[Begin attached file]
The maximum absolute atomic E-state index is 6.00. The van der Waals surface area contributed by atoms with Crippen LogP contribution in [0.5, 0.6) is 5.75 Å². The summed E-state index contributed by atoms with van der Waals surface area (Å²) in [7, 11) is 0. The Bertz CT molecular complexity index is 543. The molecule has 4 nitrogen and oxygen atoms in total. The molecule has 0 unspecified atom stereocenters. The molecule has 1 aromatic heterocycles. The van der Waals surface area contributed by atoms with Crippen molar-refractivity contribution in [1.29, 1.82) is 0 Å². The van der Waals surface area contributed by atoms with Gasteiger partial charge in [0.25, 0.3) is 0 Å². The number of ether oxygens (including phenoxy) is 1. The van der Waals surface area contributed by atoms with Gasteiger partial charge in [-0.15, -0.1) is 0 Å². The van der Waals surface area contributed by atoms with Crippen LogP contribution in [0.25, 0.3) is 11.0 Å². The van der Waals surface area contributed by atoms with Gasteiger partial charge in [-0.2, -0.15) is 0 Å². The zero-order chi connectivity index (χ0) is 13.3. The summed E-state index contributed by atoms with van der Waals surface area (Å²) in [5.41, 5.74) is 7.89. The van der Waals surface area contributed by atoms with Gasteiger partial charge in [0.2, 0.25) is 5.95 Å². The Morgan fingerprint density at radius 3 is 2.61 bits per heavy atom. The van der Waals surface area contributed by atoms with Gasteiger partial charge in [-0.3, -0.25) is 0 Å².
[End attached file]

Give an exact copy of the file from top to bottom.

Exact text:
The maximum absolute atomic E-state index is 6.00. The van der Waals surface area contributed by atoms with Crippen LogP contribution in [0.5, 0.6) is 5.75 Å². The summed E-state index contributed by atoms with van der Waals surface area (Å²) in [7, 11) is 0. The Bertz CT molecular complexity index is 543. The molecule has 4 nitrogen and oxygen atoms in total. The molecule has 0 unspecified atom stereocenters. The molecule has 1 aromatic heterocycles. The van der Waals surface area contributed by atoms with Crippen molar-refractivity contribution in [1.29, 1.82) is 0 Å². The van der Waals surface area contributed by atoms with Gasteiger partial charge in [0.25, 0.3) is 0 Å². The number of ether oxygens (including phenoxy) is 1. The van der Waals surface area contributed by atoms with Gasteiger partial charge in [-0.15, -0.1) is 0 Å². The van der Waals surface area contributed by atoms with Crippen LogP contribution in [0.25, 0.3) is 11.0 Å². The van der Waals surface area contributed by atoms with Gasteiger partial charge in [-0.2, -0.15) is 0 Å². The zero-order chi connectivity index (χ0) is 13.3. The summed E-state index contributed by atoms with van der Waals surface area (Å²) in [5.41, 5.74) is 7.89. The van der Waals surface area contributed by atoms with Gasteiger partial charge in [0.2, 0.25) is 5.95 Å². The Morgan fingerprint density at radius 3 is 2.61 bits per heavy atom. The van der Waals surface area contributed by atoms with Gasteiger partial charge in [-0.3, -0.25) is 0 Å².